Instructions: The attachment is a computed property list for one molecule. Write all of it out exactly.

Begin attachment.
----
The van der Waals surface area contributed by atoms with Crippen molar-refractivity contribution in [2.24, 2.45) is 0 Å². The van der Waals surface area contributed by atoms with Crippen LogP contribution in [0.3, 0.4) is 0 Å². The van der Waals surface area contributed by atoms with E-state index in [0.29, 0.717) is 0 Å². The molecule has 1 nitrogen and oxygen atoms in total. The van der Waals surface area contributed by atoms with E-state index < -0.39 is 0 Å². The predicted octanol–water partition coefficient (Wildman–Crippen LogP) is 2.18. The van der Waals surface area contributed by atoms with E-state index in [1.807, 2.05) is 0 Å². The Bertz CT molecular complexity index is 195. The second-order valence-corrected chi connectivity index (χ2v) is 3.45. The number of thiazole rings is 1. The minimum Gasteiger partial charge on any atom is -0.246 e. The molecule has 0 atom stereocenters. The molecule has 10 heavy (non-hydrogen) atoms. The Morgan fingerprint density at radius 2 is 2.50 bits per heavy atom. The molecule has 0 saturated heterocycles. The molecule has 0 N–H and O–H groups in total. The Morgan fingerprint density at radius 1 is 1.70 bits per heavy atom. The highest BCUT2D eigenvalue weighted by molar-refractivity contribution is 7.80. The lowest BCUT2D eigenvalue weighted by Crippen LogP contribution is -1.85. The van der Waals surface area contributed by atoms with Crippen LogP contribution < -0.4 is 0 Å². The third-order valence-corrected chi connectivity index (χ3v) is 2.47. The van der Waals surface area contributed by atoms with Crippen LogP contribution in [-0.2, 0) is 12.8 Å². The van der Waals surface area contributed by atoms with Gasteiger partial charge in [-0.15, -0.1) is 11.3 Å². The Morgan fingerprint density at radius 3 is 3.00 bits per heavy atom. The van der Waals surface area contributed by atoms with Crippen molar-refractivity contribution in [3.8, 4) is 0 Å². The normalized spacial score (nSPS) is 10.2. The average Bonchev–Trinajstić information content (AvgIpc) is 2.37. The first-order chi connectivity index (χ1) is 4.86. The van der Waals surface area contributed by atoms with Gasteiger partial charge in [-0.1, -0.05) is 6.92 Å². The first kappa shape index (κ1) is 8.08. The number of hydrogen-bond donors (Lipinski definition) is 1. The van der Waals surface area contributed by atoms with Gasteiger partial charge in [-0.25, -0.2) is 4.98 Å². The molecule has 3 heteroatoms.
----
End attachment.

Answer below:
The van der Waals surface area contributed by atoms with Crippen molar-refractivity contribution in [2.24, 2.45) is 0 Å². The van der Waals surface area contributed by atoms with Crippen LogP contribution in [0.3, 0.4) is 0 Å². The van der Waals surface area contributed by atoms with E-state index in [0.29, 0.717) is 0 Å². The molecule has 1 nitrogen and oxygen atoms in total. The van der Waals surface area contributed by atoms with E-state index < -0.39 is 0 Å². The predicted octanol–water partition coefficient (Wildman–Crippen LogP) is 2.18. The van der Waals surface area contributed by atoms with E-state index in [1.807, 2.05) is 0 Å². The Bertz CT molecular complexity index is 195. The second-order valence-corrected chi connectivity index (χ2v) is 3.45. The number of thiazole rings is 1. The minimum Gasteiger partial charge on any atom is -0.246 e. The molecule has 0 atom stereocenters. The molecule has 10 heavy (non-hydrogen) atoms. The Morgan fingerprint density at radius 2 is 2.50 bits per heavy atom. The molecule has 0 saturated heterocycles. The molecule has 0 N–H and O–H groups in total. The Morgan fingerprint density at radius 1 is 1.70 bits per heavy atom. The highest BCUT2D eigenvalue weighted by molar-refractivity contribution is 7.80. The lowest BCUT2D eigenvalue weighted by Crippen LogP contribution is -1.85. The van der Waals surface area contributed by atoms with Crippen LogP contribution < -0.4 is 0 Å². The third-order valence-corrected chi connectivity index (χ3v) is 2.47. The van der Waals surface area contributed by atoms with Crippen LogP contribution in [-0.2, 0) is 12.8 Å². The van der Waals surface area contributed by atoms with Gasteiger partial charge in [-0.15, -0.1) is 11.3 Å². The Morgan fingerprint density at radius 3 is 3.00 bits per heavy atom. The van der Waals surface area contributed by atoms with Crippen molar-refractivity contribution in [3.8, 4) is 0 Å². The normalized spacial score (nSPS) is 10.2. The average Bonchev–Trinajstić information content (AvgIpc) is 2.37. The first-order chi connectivity index (χ1) is 4.86. The van der Waals surface area contributed by atoms with Gasteiger partial charge in [-0.1, -0.05) is 6.92 Å². The first kappa shape index (κ1) is 8.08. The number of hydrogen-bond donors (Lipinski definition) is 1. The van der Waals surface area contributed by atoms with Gasteiger partial charge in [-0.25, -0.2) is 4.98 Å². The molecule has 3 heteroatoms.